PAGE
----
Why the VW Jetta GLI Keeps the Manual Transmission and the GTI Doesn't

2025 volkswagen jetta gli
Why the VW Jetta GLI Keeps the ManualVolkswagen

With the announcement of the 2025 Jetta GLI and its continuation of the manual transmission on Tuesday, Volkswagen continues to pull some serious weight in the enthusiast circle. But, while the sedan-bodied performance car offers two transmission options for 2025, its hot-hatch sibling, the GTI, only gets the seven-speed dual-clutch transmission for the foreseeable future. What gives?

Well, the disconnect in transmission choices for 2025 stems from the North American wing of Volkswagen, not from its German headquarters in Wolfsburg. Because the Jetta GLI is a North American-exclusive model, the folks at Volkswagen's U.S. headquarters in Reston, Virginia decided to exercise some autonomy and keep the manual transmission, according to Mark Gillies, Volkswagen of America's director of public relations.

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"It’s simply that Golf GTI is a world car and the only market that wants a manual is North America," Gillies said in an email to Road & Track. "Since we control technical development on the GLI, as it is a [North American Region] car, we were able to retain the manual."


Indeed, the Jetta GLI has long been a North American model, first introduced Stateside in 1984. Since then, the sports sedan has largely followed the generations of GTI, making its mark by being a slightly more mature alternative.

"As it has evolved, the Jetta GLI has kept pace with Americans who want the performance of a sports car and the cargo space of a small sedan," Volkswagen said in a press release marking five decades of the Jetta GLI. "Unlike the Golf GTI, the top-of-the-line Jetta had a four-door option, seating for five, and a spacious trunk, which better fit the needs of the average American family."

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Additionally, the assertion that North American market buyers are generally more manual-hungry isn't particularly surprising. While stickshift operators are a rarity here in the U.S., most Europeans learn to drive manual transmission cars and don't covet the mechanical experience in the same way. This carries over into the car market, where U.S. demand forced automakers to maintain the offering in iconic performance models for the market, like the BMW's E60 M5 and the new Z4 M40i Handschalter. Similarly, Porsche said in 2021 that the take rate for manual versions of the GT3 is as high as 70 percent in the U.S.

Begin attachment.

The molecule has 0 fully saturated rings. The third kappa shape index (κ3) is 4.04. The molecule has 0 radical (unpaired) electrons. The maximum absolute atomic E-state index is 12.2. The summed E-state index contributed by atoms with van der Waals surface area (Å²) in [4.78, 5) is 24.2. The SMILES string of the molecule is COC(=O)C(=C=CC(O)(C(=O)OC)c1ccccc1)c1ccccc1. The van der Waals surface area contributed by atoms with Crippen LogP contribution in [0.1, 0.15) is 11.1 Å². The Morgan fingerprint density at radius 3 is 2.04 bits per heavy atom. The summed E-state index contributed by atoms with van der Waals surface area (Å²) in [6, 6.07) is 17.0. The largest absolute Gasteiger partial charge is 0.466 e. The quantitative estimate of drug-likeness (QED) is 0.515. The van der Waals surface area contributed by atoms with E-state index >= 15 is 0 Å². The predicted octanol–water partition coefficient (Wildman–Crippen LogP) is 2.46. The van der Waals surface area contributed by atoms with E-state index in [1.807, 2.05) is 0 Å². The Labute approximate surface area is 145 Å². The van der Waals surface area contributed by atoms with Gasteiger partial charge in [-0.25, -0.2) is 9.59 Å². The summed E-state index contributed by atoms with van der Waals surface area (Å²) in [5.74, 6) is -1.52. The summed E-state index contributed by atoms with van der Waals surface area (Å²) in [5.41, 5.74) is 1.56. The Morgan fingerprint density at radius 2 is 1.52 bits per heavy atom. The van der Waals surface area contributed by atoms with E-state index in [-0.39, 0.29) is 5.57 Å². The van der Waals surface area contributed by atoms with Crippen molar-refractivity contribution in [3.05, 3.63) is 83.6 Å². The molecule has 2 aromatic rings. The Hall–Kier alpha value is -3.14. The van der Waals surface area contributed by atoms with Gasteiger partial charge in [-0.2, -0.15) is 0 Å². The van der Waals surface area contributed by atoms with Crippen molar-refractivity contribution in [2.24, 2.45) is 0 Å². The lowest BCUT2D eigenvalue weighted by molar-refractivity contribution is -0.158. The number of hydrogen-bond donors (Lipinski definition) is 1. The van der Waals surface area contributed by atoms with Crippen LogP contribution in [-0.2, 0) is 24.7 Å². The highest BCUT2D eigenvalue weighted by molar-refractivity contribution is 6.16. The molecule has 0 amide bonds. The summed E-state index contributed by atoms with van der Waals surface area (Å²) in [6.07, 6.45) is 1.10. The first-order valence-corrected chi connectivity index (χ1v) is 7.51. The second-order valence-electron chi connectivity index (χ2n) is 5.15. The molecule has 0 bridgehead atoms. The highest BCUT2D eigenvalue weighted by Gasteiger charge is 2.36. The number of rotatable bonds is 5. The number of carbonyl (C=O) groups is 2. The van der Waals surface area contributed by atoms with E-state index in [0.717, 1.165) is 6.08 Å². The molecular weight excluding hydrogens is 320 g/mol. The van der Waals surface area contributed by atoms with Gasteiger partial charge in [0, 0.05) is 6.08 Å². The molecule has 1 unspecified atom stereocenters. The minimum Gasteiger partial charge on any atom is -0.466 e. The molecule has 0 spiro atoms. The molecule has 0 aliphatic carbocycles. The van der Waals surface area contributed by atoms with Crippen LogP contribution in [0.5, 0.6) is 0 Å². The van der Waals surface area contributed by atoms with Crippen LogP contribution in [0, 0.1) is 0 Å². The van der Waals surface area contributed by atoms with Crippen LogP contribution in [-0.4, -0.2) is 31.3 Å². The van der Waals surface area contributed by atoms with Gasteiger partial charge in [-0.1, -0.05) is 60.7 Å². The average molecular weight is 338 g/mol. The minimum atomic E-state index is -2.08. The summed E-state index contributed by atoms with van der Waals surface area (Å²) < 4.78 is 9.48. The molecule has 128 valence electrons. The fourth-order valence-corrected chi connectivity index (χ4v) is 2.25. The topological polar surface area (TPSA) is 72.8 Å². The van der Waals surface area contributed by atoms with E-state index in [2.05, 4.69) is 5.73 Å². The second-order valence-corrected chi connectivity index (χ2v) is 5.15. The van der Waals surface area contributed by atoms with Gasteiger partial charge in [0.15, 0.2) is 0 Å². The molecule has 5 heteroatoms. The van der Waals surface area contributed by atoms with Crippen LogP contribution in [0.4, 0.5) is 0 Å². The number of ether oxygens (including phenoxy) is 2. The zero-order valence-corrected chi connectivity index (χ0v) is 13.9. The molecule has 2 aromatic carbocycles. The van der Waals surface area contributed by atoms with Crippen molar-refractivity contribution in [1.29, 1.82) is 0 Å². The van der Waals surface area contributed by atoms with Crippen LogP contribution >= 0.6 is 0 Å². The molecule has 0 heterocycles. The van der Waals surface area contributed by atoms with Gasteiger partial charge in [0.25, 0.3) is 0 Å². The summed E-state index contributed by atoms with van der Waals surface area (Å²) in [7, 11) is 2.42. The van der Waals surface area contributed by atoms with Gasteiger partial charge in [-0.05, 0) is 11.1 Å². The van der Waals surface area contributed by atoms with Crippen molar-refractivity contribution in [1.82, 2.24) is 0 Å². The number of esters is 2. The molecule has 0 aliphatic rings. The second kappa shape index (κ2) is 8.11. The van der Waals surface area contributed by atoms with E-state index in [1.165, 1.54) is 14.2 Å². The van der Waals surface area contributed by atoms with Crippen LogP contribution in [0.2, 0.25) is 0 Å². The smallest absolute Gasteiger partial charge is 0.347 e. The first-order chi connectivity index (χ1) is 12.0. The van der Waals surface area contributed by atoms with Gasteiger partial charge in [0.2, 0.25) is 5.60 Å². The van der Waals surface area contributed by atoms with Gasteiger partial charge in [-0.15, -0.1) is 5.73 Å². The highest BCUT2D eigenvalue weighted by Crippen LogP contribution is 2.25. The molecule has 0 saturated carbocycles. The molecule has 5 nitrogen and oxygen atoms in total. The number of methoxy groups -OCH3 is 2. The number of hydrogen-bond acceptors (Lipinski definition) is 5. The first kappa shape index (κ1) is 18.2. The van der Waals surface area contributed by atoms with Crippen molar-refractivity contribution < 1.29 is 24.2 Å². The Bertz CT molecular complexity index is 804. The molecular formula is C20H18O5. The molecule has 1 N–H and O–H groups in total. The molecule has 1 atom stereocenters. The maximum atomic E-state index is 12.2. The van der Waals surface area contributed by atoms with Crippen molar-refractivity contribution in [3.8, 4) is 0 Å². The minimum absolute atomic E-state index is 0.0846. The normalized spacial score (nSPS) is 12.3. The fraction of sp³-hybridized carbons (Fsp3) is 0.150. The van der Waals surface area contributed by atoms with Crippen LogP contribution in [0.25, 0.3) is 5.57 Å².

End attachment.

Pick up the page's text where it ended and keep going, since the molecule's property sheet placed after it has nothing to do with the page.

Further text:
As far as the Volkswagen performance models go, the manual take rate in the U.S. is high, too. According to data compiled by Motor1, the Volkswagen Golf GTI manual transmission take rate was around 50 percent in 2023, while the Jetta GLI number was slightly lower at 40 percent. However, while the U.S. market accounted for about 7500 GTI unit sales in 2023, the desire to please U.S. buyers with a manual for the hot hatch was reportedly overridden by Euro 7 emissions regulations that were expected to be more strict than ended up being, as well as the overwhelming popularity of the DSG transmission globally. By the numbers, Volkswagen said that a mere five percent of global GTI customers opted for the six-speed transmission, with the other 95 percent choosing the dual-clutch automatic.

With over 47,000 Jetta units sold in the U.S. last year, Volkswagen likely has some wiggle room when it comes to offering a manual-equipped Jetta GLI. The compact sedan was the company's fourth most popular model in 2023 and the best-selling passenger car by a wide margin, indicating the cost to build a few extra six-speed Jetta GLI units shouldn't break the bank for Volkswagen of America.

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